Title page for ETD etd-11162007-121326

Document Type Master's Dissertation
Author Nkomo, Nkululeko
Email nnkomo@hsrc.ac.za
URN etd-11162007-121326
Document Title The experience of children carrying resposibility for child-headed households as a result of parental death due to HIV/AIDS
Degree MA (Psychology)
Department Psychology
Advisor Name Title
Prof P Chiroro Committee Chair
  • grief
  • illness
  • child-headed
  • social support
  • consequences
  • psychosocial
  • resilience
  • adjustment
Date 2007-04-16
Availability unrestricted

Much has been written in the media about the plight of children in child-headed households. However, little is known about the psychological experiences of children carrying responsibility for households as a result of parental death due to HIV/AIDS. Most of the research that has been done has utilised quantitative approaches to investigate the social and economic challenges confronted by children affected by HIV/AIDS.

The aim of the present study was to explore, using a qualitative approach, the challenges, psychological experiences and perceptions of children carrying responsibility for child-headed households as a result of parental death due to HIV/AIDS. A total of fourteen semi-structured interviews were conducted with children carrying responsibility for households in Gauteng and Kwa Zulu Natal provinces of South Africa. The Interpretative Phenomenological Analysis (IPA) approach was used to guide the data analysis process (Smith & Osborn, 2003).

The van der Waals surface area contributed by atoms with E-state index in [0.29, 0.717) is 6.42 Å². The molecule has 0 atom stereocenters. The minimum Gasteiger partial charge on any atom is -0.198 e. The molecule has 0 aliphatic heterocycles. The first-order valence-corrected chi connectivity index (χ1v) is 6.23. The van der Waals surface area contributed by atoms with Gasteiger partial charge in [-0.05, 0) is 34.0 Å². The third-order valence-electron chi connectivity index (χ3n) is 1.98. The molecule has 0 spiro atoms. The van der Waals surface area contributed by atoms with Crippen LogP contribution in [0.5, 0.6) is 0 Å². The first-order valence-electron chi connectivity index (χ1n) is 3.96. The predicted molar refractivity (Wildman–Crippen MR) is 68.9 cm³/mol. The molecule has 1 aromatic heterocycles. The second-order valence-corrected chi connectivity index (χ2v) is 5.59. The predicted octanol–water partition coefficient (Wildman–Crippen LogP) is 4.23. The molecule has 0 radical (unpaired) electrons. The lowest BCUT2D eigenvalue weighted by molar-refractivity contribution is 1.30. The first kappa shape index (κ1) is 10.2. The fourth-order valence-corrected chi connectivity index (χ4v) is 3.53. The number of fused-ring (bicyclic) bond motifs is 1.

The findings from the study highlight the devastating consequences of living and coping with parental illness, bereavement as well as carrying the responsibility for a household. Illness and bereavement-related themes that emerged from the study include reversal of roles, living with parental illness, denial and fear of the impending reality, grief and sense of loss, and the apportioning of blame.

The dominant post-bereavement experiences were: lost childhood and self; sense of obligation to family, abandonment and neglect; concern over basic survival needs, grappling with conflicting demands, and feelings of helplessness, vulnerability and uncertainty. Significantly, the study found that experiences in the community as well as personal dispositional factors both mediated and aggravated psychological adjustment. Although the children interviewed in this study are faced with very difficult challenges they, nevertheless, appear to be quite resilient. The study highlights the importance of providing care and support to these children before, during and after the death of a parent or parents. Implications and limitations of the study are also critically discussed.

University of Pretoria

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